NAZARETH, MAY 14, 2009 ( Reiterating the message of solidarity and hope he has delivered throughout his apostolic visit to the Holy Land communities, Benedict XVI is encouraging Nazareth Christians to persevere in their homeland.

Today in the Shrine of the Annunciation in Nazareth, the Pope celebrated vespers with the bishops, priests, religious and ecclesial movements of Galilee, and encouraged them to withstand the Christian exodus that is depleting the communities.

He acknowledged that "Christians form a minority of the population" in Israel and the Palestinian Territories.

"Perhaps at times you feel that your voice counts for little," the Pontiff noted.

The Holy Land Catholic Communications Center reported last year that Christians represented 2% of the total population in Israel and the Palestinian Territories.

Although this number is higher in Nazareth, which currently has a 30% Christian population, the number has changed significantly since 1946, when Christians comprised 60% of the city's inhabitants, stated Amnon Ramon of the Jerusalem Institute for Israel Studies.

The Holy Father noted the reality that many Christians have emigrated "in the hope of finding greater security and better prospects elsewhere."

He encouraged the remaining Christians to draw strength from the example of Mary "who led a hidden life in Nazareth, with little by way of worldly wealth or influence."

Benedict XVI urged them, "Have the confidence to be faithful to Christ and to remain here in the land that he sanctified with his own presence!"

"It is essential," he affirmed, "that you should be united among yourselves, so that the Church in the Holy Land can be clearly recognized as a sign and instrument of communion with God and of the unity of the entire human race."


The Vespers celebration was today's last public event of the Pope's day in Nazareth, which also included an outdoor Mass on the Mount of Precipice, a meeting with Israeli Prime Minister Benjamin Netanyahu and an interreligious meeting in the shrine's auditorium.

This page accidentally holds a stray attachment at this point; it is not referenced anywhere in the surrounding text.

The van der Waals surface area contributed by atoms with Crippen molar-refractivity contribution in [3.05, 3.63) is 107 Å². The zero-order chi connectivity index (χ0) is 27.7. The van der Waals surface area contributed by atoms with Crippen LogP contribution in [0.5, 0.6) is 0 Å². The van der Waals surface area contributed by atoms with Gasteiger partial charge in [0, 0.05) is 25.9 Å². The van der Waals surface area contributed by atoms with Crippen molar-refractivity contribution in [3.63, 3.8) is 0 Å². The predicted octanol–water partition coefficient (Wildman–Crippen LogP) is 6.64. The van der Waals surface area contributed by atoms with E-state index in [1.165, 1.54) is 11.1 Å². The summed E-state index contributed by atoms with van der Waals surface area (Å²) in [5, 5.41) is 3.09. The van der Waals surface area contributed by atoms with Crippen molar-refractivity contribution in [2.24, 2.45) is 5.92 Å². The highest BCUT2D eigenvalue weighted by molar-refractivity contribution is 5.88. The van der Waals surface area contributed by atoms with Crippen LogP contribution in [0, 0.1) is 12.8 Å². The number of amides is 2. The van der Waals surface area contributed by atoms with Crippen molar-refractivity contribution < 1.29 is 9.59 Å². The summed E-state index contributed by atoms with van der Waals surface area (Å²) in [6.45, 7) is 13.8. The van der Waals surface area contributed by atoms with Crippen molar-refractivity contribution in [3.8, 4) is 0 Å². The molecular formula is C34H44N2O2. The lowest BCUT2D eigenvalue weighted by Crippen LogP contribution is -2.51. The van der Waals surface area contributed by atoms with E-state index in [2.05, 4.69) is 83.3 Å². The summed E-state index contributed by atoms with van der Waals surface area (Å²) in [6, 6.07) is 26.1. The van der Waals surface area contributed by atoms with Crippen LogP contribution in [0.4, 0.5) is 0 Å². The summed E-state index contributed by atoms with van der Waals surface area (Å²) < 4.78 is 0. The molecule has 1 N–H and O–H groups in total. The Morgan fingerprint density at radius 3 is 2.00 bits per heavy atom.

The shrine houses a grotto, which was originally part of Mary's home, where the Angel Gabriel appeared to ask her to become the mother of Jesus. The Pontiff prayed in front of the altar where a stone inscription reads, "Verbum caro hic carnum est" [And the Word was made flesh here].

"It is profoundly moving for me" to be present in the place where the Word of God was incarnated, he said.

"The wonder of the Incarnation continues to challenge us to open up our understanding to the limitless possibilities of God's transforming power, of his love for us, his desire to be united with us," the Holy Father affirmed.

"The attention of all the choirs of angels was riveted on this spot," he said, waiting for Mary's consent that would "launch a new and definitive chapter in world history."

Reflecting on this, Benedict XVI stated, gives us hope "that God will continue to reach into our history, to act with creative power so as to achieve goals which by human reckoning seem impossible."

In invites all of us, he added, to "welcome the Word of God into our hearts, enabling us to respond to him in love and to reach out in love towards one another."

After the event, the Holy Father left the shrine and returned to Jerusalem, where he will conclude his Holy Land visit Friday.

--- --- ---

On ZENIT's Web page:

Full text: